Business owner with 4 kids under 16. My sophomore just commited to an excellent academic d2 school within a 3 hr drive of my home. That's what worked for us. She had 2 offers from good d1 lax schools. But they were not as good once you factored in the travel time expenses and th possibility of. Not playing as much.


Its just my opinion, but i would sacrifice me being able to see my kid play live, for her to be at a better school. We've heard on the forum alot about kids having good d1 offers, curious to hear which schools. I do agree with going to a D2 school instead of a D1 school and not getting on the field. With that said its none of my business or anyone else what decisions people make.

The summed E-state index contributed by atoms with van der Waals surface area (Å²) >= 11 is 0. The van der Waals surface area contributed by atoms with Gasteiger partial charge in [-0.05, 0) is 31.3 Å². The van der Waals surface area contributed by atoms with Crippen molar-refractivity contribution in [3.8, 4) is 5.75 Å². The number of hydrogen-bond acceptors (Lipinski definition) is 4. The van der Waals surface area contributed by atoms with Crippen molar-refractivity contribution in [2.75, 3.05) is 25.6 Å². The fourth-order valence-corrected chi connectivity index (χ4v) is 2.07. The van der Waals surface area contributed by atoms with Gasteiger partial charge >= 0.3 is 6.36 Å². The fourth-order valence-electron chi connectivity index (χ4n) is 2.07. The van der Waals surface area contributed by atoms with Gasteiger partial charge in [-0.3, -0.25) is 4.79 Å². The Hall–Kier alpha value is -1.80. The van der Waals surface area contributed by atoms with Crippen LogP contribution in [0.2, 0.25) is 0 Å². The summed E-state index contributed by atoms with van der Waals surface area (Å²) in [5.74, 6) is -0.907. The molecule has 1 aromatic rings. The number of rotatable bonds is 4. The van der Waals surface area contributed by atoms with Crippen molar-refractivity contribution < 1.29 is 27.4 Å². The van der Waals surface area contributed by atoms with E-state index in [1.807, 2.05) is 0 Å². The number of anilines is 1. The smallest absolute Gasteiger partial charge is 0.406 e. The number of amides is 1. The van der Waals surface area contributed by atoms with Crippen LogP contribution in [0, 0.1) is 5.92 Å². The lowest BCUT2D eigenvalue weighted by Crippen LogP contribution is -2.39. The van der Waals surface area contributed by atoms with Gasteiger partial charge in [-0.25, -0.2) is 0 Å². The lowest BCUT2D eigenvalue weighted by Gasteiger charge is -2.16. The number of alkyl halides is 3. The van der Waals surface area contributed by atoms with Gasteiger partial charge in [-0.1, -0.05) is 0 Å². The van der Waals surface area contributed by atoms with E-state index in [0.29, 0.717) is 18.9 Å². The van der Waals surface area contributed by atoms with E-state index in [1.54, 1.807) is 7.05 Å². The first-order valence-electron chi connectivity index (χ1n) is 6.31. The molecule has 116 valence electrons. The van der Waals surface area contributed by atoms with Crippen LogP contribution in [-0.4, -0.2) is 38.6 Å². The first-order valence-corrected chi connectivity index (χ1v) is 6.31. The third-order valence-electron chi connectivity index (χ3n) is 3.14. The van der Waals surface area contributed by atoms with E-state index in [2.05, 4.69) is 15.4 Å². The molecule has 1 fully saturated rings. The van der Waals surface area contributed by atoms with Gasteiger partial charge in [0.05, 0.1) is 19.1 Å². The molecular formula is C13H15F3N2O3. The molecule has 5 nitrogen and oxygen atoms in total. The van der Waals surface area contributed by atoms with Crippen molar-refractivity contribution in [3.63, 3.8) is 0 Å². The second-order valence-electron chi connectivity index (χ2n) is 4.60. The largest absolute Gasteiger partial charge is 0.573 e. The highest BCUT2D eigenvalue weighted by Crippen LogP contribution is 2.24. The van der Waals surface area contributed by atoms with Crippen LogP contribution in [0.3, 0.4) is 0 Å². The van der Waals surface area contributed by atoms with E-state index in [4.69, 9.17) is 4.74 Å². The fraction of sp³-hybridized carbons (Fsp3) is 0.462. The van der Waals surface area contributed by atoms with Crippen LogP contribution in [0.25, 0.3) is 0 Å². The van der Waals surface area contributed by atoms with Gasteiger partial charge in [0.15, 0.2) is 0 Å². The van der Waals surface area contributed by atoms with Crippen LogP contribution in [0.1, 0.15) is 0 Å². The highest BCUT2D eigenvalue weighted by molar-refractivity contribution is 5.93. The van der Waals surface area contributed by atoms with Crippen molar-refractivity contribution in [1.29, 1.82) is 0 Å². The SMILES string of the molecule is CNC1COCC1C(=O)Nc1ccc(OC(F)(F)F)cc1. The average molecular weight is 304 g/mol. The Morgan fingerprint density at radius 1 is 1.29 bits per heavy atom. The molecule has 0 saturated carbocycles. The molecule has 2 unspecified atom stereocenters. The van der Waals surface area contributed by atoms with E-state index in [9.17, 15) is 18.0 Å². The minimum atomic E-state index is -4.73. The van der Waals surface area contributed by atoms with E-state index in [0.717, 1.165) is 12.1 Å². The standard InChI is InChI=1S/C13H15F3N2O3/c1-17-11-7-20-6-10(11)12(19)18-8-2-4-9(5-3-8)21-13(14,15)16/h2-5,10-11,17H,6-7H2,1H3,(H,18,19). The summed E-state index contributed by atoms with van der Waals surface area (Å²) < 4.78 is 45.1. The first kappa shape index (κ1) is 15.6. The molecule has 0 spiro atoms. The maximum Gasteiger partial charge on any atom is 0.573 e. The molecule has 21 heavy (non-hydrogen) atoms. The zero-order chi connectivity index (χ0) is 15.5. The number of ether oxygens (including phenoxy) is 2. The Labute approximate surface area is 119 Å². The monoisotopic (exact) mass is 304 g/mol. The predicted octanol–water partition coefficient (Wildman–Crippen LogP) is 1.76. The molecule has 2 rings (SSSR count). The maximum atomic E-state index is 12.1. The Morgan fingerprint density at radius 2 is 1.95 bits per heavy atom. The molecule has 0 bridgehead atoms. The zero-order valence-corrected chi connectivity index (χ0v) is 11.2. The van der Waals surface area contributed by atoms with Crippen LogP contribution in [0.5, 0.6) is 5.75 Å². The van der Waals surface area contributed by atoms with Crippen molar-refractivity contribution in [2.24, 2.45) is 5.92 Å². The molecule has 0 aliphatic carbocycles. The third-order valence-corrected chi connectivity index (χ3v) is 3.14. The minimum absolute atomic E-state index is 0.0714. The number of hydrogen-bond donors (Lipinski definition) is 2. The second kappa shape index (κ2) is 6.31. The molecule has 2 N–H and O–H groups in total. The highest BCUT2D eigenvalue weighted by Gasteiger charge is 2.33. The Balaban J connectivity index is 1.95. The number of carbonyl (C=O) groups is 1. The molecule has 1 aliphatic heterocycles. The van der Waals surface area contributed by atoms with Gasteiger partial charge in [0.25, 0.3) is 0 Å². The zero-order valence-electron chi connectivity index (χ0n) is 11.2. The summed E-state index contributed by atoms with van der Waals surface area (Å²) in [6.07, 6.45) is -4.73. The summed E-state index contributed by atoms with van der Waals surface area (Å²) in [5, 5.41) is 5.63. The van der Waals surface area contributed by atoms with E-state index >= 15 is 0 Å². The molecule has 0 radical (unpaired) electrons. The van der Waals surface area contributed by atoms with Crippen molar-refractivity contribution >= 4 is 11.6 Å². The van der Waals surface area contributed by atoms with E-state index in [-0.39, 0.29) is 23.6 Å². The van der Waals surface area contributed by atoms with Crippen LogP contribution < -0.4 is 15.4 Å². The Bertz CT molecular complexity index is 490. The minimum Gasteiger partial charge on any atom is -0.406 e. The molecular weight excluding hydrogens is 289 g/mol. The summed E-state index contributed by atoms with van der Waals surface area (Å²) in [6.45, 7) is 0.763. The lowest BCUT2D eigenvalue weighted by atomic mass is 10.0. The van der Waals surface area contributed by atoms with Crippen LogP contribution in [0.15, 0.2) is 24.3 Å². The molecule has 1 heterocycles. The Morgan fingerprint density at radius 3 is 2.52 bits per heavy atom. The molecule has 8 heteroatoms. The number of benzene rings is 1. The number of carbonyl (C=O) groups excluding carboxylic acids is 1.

Everyone should make whatever decisions are best for them of course. There is just so much misinformation floating around on here though that sometimes it seems like it's difficult to really know the tradeoffs you are making. Financially, academically etc. Not just for the short run, but for the long run. For instance, if it's a 10k a year difference, but a much better academic institution, seems like it might be worth it to take a student loan for the difference etc. Or the guy that says u need 100 GPA to get into an Ivy, which is wrong. And I know a kid going to G-town w a 2.9 GPA and one to BC w similar. So what are the grades a kid actually needs to get into certain schools. Whether it's D1, D2 or D3. It would be great if people were willing to honestly share the tradeoffs they have made. It would help the rest of us. What D1 schools were turned down for the D2 opportunity. Who's kid made the decision to play D3? Why? What's the equivalent talent level in D1 for Courtland or Middlebury? So what are some likely choices between divisions for that level of player etc.